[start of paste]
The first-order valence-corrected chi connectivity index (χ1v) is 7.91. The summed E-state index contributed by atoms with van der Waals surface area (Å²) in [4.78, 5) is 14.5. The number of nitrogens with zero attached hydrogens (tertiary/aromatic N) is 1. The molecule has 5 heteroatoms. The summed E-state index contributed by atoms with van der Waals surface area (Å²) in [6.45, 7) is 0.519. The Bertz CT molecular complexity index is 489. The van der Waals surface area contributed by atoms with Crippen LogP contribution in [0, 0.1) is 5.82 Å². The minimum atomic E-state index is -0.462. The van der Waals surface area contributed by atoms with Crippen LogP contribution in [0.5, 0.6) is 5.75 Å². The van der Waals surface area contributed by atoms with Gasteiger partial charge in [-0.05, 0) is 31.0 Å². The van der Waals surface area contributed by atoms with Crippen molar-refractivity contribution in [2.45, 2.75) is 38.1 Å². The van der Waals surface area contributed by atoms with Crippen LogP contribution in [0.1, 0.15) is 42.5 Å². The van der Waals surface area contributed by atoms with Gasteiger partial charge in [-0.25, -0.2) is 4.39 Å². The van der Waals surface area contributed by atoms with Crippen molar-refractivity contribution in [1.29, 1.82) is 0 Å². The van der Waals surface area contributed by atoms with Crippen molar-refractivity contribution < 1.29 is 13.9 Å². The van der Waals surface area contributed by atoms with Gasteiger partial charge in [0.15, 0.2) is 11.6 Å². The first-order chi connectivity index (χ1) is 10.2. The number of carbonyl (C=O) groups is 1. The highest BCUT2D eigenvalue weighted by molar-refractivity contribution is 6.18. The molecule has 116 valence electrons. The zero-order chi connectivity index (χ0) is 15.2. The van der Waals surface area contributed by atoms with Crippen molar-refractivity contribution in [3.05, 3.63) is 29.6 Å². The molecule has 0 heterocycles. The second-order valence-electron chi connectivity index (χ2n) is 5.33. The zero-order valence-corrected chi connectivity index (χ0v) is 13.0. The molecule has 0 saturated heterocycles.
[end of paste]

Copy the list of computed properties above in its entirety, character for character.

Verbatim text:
The first-order valence-corrected chi connectivity index (χ1v) is 7.91. The summed E-state index contributed by atoms with van der Waals surface area (Å²) in [4.78, 5) is 14.5. The number of nitrogens with zero attached hydrogens (tertiary/aromatic N) is 1. The molecule has 5 heteroatoms. The summed E-state index contributed by atoms with van der Waals surface area (Å²) in [6.45, 7) is 0.519. The Bertz CT molecular complexity index is 489. The van der Waals surface area contributed by atoms with Crippen LogP contribution in [0, 0.1) is 5.82 Å². The minimum atomic E-state index is -0.462. The van der Waals surface area contributed by atoms with Crippen LogP contribution in [0.5, 0.6) is 5.75 Å². The van der Waals surface area contributed by atoms with Gasteiger partial charge in [-0.05, 0) is 31.0 Å². The van der Waals surface area contributed by atoms with Crippen molar-refractivity contribution in [2.45, 2.75) is 38.1 Å². The van der Waals surface area contributed by atoms with Crippen LogP contribution in [0.1, 0.15) is 42.5 Å². The van der Waals surface area contributed by atoms with Gasteiger partial charge in [-0.25, -0.2) is 4.39 Å². The van der Waals surface area contributed by atoms with Crippen molar-refractivity contribution in [1.29, 1.82) is 0 Å². The van der Waals surface area contributed by atoms with Crippen molar-refractivity contribution < 1.29 is 13.9 Å². The van der Waals surface area contributed by atoms with Gasteiger partial charge in [0.15, 0.2) is 11.6 Å². The first-order chi connectivity index (χ1) is 10.2. The number of carbonyl (C=O) groups is 1. The highest BCUT2D eigenvalue weighted by molar-refractivity contribution is 6.18. The molecule has 116 valence electrons. The zero-order chi connectivity index (χ0) is 15.2. The van der Waals surface area contributed by atoms with Crippen molar-refractivity contribution in [3.05, 3.63) is 29.6 Å². The molecule has 0 heterocycles. The second-order valence-electron chi connectivity index (χ2n) is 5.33. The zero-order valence-corrected chi connectivity index (χ0v) is 13.0. The molecule has 0 saturated heterocycles.